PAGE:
I worry about what fate those parrots came to; their cages sit portentously vacant on the auction table. Rider was notoriously careless with exotic creatures, having once lost a giant turtle (a souvenir for his father) at London Docks on his return from Ascension Island.
“Personally I thought the occurrence fortunate,” recalls Rider in his autobiography, The Days of My Life. “Imagine the local butcher confronted with a turtle; imagine the domestic cook and the quantities of soup that would have resulted, if it ever got as far as soup!”
More fortunate for the turtle, no doubt, sculling his way to freedom along the Thames’ murky riverbed, the local butcher none the wiser.
The catalogue reads like a witness to the end of an era in paper form: 1945 is the year the Haggard women move out of the house for good. This peddling of the family silver happens the same year World War Two ends and Labour promises universal welfare. It is time to move into a modern Britain: there is no room for colonial artefacts and embarrassing specimens from a dwindling Empire. Britain celebrated too hastily in 1918, and Europe wants to forget.
Peacetime celebrations will chime through the village of Ditchingham in November. But Germany will rise again.
There is bitterness towards the Old Order. In his diary, Rider writes of betrayal by those who have exploited the Empire – “a place for sport and weekend parties” – and used its indigenous populations as canon fodder for the war:
I thank God that I have lived to see the downfall of the Victorian idea and ideal … the whole business was an elaborate show and sham … the real aims of life were not Patriotism and Duty … but pleasure and money.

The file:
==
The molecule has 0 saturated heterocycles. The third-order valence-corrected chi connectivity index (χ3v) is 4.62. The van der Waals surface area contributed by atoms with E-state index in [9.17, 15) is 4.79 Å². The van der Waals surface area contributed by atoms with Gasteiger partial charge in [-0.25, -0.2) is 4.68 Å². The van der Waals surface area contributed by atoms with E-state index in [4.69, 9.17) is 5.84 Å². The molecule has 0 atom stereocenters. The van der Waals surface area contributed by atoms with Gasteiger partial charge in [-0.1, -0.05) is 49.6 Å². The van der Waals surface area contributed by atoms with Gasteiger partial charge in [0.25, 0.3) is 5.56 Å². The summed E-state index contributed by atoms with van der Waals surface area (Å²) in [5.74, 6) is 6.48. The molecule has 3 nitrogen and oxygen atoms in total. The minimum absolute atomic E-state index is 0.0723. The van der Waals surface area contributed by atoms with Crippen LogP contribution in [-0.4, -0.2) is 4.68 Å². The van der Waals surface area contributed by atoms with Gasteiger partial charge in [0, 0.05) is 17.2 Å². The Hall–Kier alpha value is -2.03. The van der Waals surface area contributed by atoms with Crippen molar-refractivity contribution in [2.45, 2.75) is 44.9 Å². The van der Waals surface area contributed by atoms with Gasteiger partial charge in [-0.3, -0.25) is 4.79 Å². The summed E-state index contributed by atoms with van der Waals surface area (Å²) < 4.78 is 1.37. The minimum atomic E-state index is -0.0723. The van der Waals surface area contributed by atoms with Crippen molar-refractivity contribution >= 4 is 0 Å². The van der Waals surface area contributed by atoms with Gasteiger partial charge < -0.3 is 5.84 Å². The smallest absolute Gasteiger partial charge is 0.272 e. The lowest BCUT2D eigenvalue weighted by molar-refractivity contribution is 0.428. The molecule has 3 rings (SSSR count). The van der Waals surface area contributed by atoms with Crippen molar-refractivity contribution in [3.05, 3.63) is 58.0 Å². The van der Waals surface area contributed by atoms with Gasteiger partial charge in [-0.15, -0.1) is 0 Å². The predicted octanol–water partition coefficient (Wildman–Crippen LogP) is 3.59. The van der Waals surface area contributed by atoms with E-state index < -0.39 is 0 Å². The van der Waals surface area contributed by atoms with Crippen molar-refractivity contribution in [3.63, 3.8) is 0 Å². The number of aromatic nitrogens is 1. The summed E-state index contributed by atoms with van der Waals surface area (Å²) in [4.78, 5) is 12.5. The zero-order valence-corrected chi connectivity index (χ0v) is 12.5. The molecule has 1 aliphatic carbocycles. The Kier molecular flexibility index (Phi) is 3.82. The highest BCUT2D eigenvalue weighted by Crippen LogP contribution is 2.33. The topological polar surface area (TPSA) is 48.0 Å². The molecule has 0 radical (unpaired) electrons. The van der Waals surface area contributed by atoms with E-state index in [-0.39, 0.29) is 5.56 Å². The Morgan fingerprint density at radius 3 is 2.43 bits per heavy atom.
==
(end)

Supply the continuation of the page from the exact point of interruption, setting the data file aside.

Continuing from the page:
Honour and duty in battle were hallmarks of what it meant to be English when the Empire was expanding – scenes of which Rider crystallised in his fiction.
He rebukes his critics who “proclaimed [him] a barbarian because I wrote of fighting – horrid, vulgar fighting”. The drilling of guns, rattling through Europe, remind Rider that it is the likes of patriots such as himself who have been central to the evolution of duty in Britain’s young men, and “the yoke of slavery and ultimate destruction.” He is maddened by the hypocrisy of his political counterparts.
The distant sound of guns on the Western Front rumble on through the year, and Death has its ubiquitous presence. “One is pursued by these voices of war and death,” he writes in May. And in July, the noise from Ypres can be heard in Norfolk: “The guns are going so heavily on the Western Front that the constant drumming of them interferes with my work here at Ditchingham.”
A conversation with his remaining true friend, Rudyard Kipling, hangs heavy after conversation turns to their prospective ages (Rider is ten years Kipling’s senior). “You have the less time left in which to suffer,” says Kipling, with reference to the loss of their infant children.
Ditchingham House, with its encompassing, rural stillness, is the place from where Rider and Louie grieved in private for their son, Jock. Their bucolic home has been a sanctuary from which to write and take long walks. The countryside has an uncorrupted beauty: dawn mists glide across flat marshes in the still, open spaces of the Bath Hills. And in the evenings, a cerulean dusk moves in.
The year 1918 has seen disappointment and dashed ambition. With emphysema setting in, Rider has had to cancel his work on a project investigating the Agricultural Wages Board. Work for the Board would have helped satisfy his reformist ambitions and bolstered his name as a politician, rather than a mere writer of fiction – a fear he acknowledged in part in his autobiography.